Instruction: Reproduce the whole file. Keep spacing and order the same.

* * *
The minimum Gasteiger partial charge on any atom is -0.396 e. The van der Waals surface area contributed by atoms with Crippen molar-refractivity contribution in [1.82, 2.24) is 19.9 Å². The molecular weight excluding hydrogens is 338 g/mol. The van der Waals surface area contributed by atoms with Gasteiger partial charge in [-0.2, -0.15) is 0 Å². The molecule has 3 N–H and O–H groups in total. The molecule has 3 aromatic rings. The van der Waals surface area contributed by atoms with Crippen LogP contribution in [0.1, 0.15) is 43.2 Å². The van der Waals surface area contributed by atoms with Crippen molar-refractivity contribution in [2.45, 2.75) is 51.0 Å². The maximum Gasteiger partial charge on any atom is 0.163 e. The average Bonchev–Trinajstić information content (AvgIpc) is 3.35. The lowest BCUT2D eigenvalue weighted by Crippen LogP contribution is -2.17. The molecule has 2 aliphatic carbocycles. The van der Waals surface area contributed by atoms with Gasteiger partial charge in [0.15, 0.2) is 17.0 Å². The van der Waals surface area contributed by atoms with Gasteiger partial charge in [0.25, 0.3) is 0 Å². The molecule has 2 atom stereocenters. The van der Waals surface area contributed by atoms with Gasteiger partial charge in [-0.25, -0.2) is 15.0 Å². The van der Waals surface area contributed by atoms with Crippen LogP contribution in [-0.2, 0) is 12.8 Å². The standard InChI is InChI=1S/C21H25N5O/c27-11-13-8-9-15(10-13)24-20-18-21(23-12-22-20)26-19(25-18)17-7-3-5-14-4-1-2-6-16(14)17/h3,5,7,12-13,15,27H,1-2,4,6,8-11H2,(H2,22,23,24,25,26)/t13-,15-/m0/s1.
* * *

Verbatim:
The minimum Gasteiger partial charge on any atom is -0.396 e. The van der Waals surface area contributed by atoms with Crippen molar-refractivity contribution in [1.82, 2.24) is 19.9 Å². The molecular weight excluding hydrogens is 338 g/mol. The van der Waals surface area contributed by atoms with Gasteiger partial charge in [-0.2, -0.15) is 0 Å². The molecule has 3 N–H and O–H groups in total. The molecule has 3 aromatic rings. The van der Waals surface area contributed by atoms with Crippen LogP contribution in [0.1, 0.15) is 43.2 Å². The van der Waals surface area contributed by atoms with Crippen molar-refractivity contribution in [2.45, 2.75) is 51.0 Å². The maximum Gasteiger partial charge on any atom is 0.163 e. The average Bonchev–Trinajstić information content (AvgIpc) is 3.35. The lowest BCUT2D eigenvalue weighted by Crippen LogP contribution is -2.17. The molecule has 2 aliphatic carbocycles. The van der Waals surface area contributed by atoms with Gasteiger partial charge in [0.15, 0.2) is 17.0 Å². The van der Waals surface area contributed by atoms with Gasteiger partial charge in [0.25, 0.3) is 0 Å². The molecule has 2 atom stereocenters. The van der Waals surface area contributed by atoms with Gasteiger partial charge in [-0.25, -0.2) is 15.0 Å². The van der Waals surface area contributed by atoms with Crippen LogP contribution in [-0.2, 0) is 12.8 Å². The standard InChI is InChI=1S/C21H25N5O/c27-11-13-8-9-15(10-13)24-20-18-21(23-12-22-20)26-19(25-18)17-7-3-5-14-4-1-2-6-16(14)17/h3,5,7,12-13,15,27H,1-2,4,6,8-11H2,(H2,22,23,24,25,26)/t13-,15-/m0/s1.